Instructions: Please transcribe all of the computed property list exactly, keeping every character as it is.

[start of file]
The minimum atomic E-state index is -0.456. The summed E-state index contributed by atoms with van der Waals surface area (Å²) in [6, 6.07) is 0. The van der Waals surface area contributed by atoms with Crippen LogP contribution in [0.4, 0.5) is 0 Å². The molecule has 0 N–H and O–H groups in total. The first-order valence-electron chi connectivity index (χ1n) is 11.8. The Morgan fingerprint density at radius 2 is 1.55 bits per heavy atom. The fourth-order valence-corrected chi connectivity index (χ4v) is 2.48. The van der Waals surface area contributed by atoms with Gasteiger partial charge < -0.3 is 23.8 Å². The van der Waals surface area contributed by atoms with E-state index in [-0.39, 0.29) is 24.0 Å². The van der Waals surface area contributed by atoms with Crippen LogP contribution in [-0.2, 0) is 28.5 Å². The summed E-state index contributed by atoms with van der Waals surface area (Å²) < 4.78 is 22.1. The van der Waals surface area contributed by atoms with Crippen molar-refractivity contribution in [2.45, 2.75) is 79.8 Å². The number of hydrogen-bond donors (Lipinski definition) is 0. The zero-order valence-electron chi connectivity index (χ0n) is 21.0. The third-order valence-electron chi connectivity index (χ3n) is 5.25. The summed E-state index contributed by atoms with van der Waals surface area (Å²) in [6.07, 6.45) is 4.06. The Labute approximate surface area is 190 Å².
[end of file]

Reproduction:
The minimum atomic E-state index is -0.456. The summed E-state index contributed by atoms with van der Waals surface area (Å²) in [6, 6.07) is 0. The van der Waals surface area contributed by atoms with Crippen LogP contribution in [0.4, 0.5) is 0 Å². The molecule has 0 N–H and O–H groups in total. The first-order valence-electron chi connectivity index (χ1n) is 11.8. The Morgan fingerprint density at radius 2 is 1.55 bits per heavy atom. The fourth-order valence-corrected chi connectivity index (χ4v) is 2.48. The van der Waals surface area contributed by atoms with Gasteiger partial charge < -0.3 is 23.8 Å². The van der Waals surface area contributed by atoms with E-state index in [-0.39, 0.29) is 24.0 Å². The van der Waals surface area contributed by atoms with Crippen LogP contribution in [-0.2, 0) is 28.5 Å². The summed E-state index contributed by atoms with van der Waals surface area (Å²) < 4.78 is 22.1. The van der Waals surface area contributed by atoms with Crippen molar-refractivity contribution in [2.45, 2.75) is 79.8 Å². The number of hydrogen-bond donors (Lipinski definition) is 0. The zero-order valence-electron chi connectivity index (χ0n) is 21.0. The third-order valence-electron chi connectivity index (χ3n) is 5.25. The summed E-state index contributed by atoms with van der Waals surface area (Å²) in [6.07, 6.45) is 4.06. The Labute approximate surface area is 190 Å².